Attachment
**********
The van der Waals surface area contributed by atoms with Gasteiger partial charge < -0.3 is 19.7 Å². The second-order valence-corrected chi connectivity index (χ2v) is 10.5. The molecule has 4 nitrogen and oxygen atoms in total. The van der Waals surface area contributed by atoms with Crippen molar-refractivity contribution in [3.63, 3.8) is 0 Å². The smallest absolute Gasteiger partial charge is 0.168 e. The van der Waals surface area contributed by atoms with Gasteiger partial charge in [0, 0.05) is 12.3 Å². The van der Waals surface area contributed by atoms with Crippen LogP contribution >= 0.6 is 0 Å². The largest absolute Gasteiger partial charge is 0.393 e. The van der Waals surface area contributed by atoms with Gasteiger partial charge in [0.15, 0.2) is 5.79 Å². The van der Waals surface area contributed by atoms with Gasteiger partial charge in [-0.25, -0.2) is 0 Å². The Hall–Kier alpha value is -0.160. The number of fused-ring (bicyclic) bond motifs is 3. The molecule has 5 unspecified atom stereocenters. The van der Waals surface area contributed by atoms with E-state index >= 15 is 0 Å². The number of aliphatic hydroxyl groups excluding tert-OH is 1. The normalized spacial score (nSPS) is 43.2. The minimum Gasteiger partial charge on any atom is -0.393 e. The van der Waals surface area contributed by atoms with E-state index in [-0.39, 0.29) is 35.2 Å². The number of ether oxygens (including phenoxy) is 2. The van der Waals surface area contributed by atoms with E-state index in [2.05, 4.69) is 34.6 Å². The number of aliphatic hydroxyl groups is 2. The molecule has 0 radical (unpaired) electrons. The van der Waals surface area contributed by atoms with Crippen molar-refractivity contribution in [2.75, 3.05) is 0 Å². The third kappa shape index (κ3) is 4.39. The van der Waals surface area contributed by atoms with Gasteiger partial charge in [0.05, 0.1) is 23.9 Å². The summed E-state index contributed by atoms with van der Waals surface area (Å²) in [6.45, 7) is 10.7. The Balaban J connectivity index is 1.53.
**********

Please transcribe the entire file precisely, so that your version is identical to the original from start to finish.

The van der Waals surface area contributed by atoms with Gasteiger partial charge < -0.3 is 19.7 Å². The second-order valence-corrected chi connectivity index (χ2v) is 10.5. The molecule has 4 nitrogen and oxygen atoms in total. The van der Waals surface area contributed by atoms with Crippen molar-refractivity contribution in [3.63, 3.8) is 0 Å². The smallest absolute Gasteiger partial charge is 0.168 e. The van der Waals surface area contributed by atoms with Gasteiger partial charge in [0, 0.05) is 12.3 Å². The van der Waals surface area contributed by atoms with Crippen LogP contribution >= 0.6 is 0 Å². The largest absolute Gasteiger partial charge is 0.393 e. The van der Waals surface area contributed by atoms with Gasteiger partial charge in [0.15, 0.2) is 5.79 Å². The van der Waals surface area contributed by atoms with Gasteiger partial charge in [-0.25, -0.2) is 0 Å². The Hall–Kier alpha value is -0.160. The number of fused-ring (bicyclic) bond motifs is 3. The molecule has 5 unspecified atom stereocenters. The van der Waals surface area contributed by atoms with E-state index >= 15 is 0 Å². The number of aliphatic hydroxyl groups excluding tert-OH is 1. The normalized spacial score (nSPS) is 43.2. The minimum Gasteiger partial charge on any atom is -0.393 e. The van der Waals surface area contributed by atoms with E-state index in [-0.39, 0.29) is 35.2 Å². The number of ether oxygens (including phenoxy) is 2. The van der Waals surface area contributed by atoms with E-state index in [2.05, 4.69) is 34.6 Å². The number of aliphatic hydroxyl groups is 2. The molecule has 0 radical (unpaired) electrons. The van der Waals surface area contributed by atoms with Crippen molar-refractivity contribution in [2.75, 3.05) is 0 Å². The third kappa shape index (κ3) is 4.39. The van der Waals surface area contributed by atoms with Gasteiger partial charge in [0.05, 0.1) is 23.9 Å². The summed E-state index contributed by atoms with van der Waals surface area (Å²) in [6.45, 7) is 10.7. The Balaban J connectivity index is 1.53.